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Feser and Intelligent Design

This post is part of the series Intelligent Design

Other posts in this series:

  1. Intelligent Design Theory
  2. Feser and Intelligent Design (Current)
  3. Intelligent Design Theory and Religion
  4. Methodological Naturalism, Science and History

I think that Edward Feser is an excellent philosopher. I also think that his criticisms of intelligent design theory are criticisms of the philosophical mistakes of ID advocates rather than criticisms of any central features of intelligent design theory. Feser criticizes intelligent design theory on a number of grounds. First, that intelligent design theory assumes a philosophy of nature that is mechanistic. Second, that intelligent design theory assumes a form of reductionism (that things are reducible to their microstructures). This criticism falls out of a mechanistic understanding of nature. Third, the designer of ID is not the Creator of classical theism, but is the designer of theistic personalism. These criticisms are quite serious but I do not believe that intelligent design theory, properly understood, is vulnerable to them.

As I have previously shown, intelligent design theory is a historical theory about how to detect the actions of intelligent agents in the past and a claim that there is evidence of intelligent action in biological systems (and possibly other natural systems). As many intelligent design advocates have stated intelligent design says nothing about the existence of God. As Feser has pointed out, it cannot say anything about God either. Intelligent design theory is not a philosophy of nature nor is a metaphysical system. It is simply a theory of historical method. One should simply accept Feser’s advice and not attempt to use intelligent design theory to arrive at the existence of God. Paley’s design arguments have no place in intelligent design theory.

The first and second criticism of Feser are much more important and much harder to deal with. Dembski does state outright that intelligent design theory studies natural things (such as cats and trees) as if they were artifacts like planes and computers. Not only this, but he proceeds as if there is no substantial difference between the two. As Feser points out, this is simply false. No natural thing is an artifact because the nature of that thing is determined by what it is rather than an external agent. So if Dembski’s understanding of intelligent design theory were true, then Feser’s criticisms of it would succeed.

It is here that we need to understand the details of the distinction between science and history. Science can, as I have noted, study the variation present within a species. If one species has the capacity to transform by variation into another species, then that is also a datum of science. Whether this has actually happened in the past, or how the present species happened to exist is a matter of history. When biologists speak of biological variation in a species and different kinds of such variation, it is often tempting to treat that as a matter of mechanism. So one might claim that sexual selection or genetic drift are simply a matter of genetic preference and chance following mathematical rules. But this is simply a matter of convenient terminology. It is natural for an intelligent design theorist to take this terminology and use it when discussing means of variation in a species. Such a theorist might claim that it is extremely improbable that any kind of natural variation will divide a species into vertebrates and invertebrates. Natural here means any natural event lacking a direct intelligent cause. They might claim that the probability is so low that believing in it is unreasonable. Nothing about this claim requires that mechanism actually be true or that things ought to be reducible to their microstructures. Yet such a claim is the essence of intelligent design theory. Therefore, intelligent design theory need not be vulnerable to Feser’s criticisms.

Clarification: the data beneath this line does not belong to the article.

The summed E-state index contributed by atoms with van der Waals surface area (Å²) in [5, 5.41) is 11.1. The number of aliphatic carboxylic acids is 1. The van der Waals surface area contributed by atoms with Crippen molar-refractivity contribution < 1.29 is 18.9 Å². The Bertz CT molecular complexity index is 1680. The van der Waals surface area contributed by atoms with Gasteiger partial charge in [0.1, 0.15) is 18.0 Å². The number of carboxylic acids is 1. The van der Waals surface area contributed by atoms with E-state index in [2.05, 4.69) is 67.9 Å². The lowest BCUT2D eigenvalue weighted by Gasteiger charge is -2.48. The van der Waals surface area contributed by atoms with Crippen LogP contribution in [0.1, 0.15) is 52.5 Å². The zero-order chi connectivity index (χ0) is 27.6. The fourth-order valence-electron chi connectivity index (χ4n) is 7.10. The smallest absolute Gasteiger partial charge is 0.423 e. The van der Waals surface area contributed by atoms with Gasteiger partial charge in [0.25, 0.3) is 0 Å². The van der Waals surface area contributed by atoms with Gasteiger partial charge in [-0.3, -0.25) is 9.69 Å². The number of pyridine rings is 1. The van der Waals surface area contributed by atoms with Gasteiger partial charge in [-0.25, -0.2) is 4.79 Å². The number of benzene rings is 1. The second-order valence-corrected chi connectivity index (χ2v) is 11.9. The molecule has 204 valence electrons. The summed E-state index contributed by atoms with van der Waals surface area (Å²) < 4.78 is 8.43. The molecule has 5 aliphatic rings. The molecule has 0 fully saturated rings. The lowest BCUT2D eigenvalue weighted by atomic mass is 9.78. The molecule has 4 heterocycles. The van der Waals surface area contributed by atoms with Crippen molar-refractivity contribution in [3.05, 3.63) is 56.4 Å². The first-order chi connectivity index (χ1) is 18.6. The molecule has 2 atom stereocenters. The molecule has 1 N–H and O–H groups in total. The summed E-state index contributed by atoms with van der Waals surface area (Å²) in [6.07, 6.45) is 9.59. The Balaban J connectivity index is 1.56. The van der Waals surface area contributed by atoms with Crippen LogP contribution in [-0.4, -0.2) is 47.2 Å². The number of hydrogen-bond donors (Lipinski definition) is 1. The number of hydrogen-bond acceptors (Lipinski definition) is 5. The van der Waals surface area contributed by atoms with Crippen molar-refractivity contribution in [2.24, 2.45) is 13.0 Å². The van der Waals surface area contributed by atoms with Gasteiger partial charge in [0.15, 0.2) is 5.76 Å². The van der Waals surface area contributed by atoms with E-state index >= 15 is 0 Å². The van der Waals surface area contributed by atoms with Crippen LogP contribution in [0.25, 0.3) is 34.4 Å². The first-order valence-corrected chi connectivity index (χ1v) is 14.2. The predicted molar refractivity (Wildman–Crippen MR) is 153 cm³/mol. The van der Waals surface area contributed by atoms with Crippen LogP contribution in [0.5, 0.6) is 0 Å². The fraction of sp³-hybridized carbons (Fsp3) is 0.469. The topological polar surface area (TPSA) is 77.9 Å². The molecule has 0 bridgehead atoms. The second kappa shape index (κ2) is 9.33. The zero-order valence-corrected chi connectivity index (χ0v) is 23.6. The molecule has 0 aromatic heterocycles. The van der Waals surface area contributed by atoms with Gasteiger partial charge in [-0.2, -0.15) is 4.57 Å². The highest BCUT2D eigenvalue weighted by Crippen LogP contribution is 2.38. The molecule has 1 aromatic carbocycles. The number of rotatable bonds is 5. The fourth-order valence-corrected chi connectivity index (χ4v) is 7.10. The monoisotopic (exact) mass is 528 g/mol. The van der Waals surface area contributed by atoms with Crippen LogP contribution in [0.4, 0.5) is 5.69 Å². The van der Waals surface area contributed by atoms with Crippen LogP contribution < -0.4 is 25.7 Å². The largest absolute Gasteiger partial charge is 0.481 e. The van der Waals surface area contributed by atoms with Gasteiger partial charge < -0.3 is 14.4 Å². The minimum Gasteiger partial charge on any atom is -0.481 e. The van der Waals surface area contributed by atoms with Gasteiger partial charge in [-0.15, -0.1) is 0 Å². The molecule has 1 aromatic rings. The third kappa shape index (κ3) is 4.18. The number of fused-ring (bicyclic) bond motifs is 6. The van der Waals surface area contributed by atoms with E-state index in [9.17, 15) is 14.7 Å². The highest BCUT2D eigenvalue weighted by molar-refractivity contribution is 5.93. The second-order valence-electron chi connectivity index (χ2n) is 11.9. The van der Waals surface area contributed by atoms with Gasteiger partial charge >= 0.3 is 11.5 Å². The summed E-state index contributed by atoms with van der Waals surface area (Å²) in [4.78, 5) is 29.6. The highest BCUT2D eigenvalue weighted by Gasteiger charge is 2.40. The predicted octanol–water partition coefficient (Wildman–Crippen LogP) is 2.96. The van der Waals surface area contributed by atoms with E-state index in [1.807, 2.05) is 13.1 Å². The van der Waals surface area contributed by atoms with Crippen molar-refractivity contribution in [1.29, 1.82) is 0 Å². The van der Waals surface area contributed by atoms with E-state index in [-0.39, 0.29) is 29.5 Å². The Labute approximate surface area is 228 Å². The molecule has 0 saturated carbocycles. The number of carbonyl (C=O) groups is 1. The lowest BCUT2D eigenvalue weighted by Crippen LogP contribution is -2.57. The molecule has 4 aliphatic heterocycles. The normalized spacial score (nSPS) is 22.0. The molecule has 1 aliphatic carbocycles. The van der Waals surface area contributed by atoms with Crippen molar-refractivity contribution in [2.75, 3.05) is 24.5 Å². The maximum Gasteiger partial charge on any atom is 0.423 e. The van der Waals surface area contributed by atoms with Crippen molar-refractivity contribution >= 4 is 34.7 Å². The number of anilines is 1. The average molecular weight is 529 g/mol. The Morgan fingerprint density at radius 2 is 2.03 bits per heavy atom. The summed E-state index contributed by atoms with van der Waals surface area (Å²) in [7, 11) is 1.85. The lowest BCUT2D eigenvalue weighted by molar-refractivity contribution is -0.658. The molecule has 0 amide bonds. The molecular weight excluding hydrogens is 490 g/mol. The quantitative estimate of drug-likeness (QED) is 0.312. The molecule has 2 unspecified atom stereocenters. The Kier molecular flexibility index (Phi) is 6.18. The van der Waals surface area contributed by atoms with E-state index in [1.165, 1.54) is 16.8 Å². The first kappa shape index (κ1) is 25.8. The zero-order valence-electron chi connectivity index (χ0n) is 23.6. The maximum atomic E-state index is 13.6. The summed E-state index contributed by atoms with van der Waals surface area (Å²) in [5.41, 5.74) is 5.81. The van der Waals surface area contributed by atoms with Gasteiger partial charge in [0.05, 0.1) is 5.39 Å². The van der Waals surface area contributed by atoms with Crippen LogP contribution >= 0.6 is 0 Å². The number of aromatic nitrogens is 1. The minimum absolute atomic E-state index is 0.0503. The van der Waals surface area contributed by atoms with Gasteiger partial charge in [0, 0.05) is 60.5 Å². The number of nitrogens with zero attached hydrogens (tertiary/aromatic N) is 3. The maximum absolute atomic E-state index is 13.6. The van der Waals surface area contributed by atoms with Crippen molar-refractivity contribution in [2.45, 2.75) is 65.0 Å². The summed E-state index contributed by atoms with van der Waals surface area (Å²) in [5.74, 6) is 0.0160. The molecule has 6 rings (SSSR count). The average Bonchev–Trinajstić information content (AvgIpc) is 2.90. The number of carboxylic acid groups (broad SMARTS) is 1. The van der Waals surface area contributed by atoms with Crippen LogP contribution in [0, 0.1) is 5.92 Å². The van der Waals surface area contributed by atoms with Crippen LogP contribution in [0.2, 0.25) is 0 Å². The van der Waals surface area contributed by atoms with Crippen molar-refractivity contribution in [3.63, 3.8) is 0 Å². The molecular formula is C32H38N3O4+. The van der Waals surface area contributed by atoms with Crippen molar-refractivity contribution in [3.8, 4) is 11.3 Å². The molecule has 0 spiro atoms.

Demski is one of the founders of intelligent design theory and it seems that he disagrees with this. But he did set out the fundamental tenets of intelligent design theory. Mechanism was not one them. Therefore, if the fundamental tenets he set out does not require mechanism, then he is wrong to describe intelligent design theory as if it did require that. As for Feser, I do not think that he cares about intelligent design theory as long as it does not make the mistakes that he is criticizing it for making.

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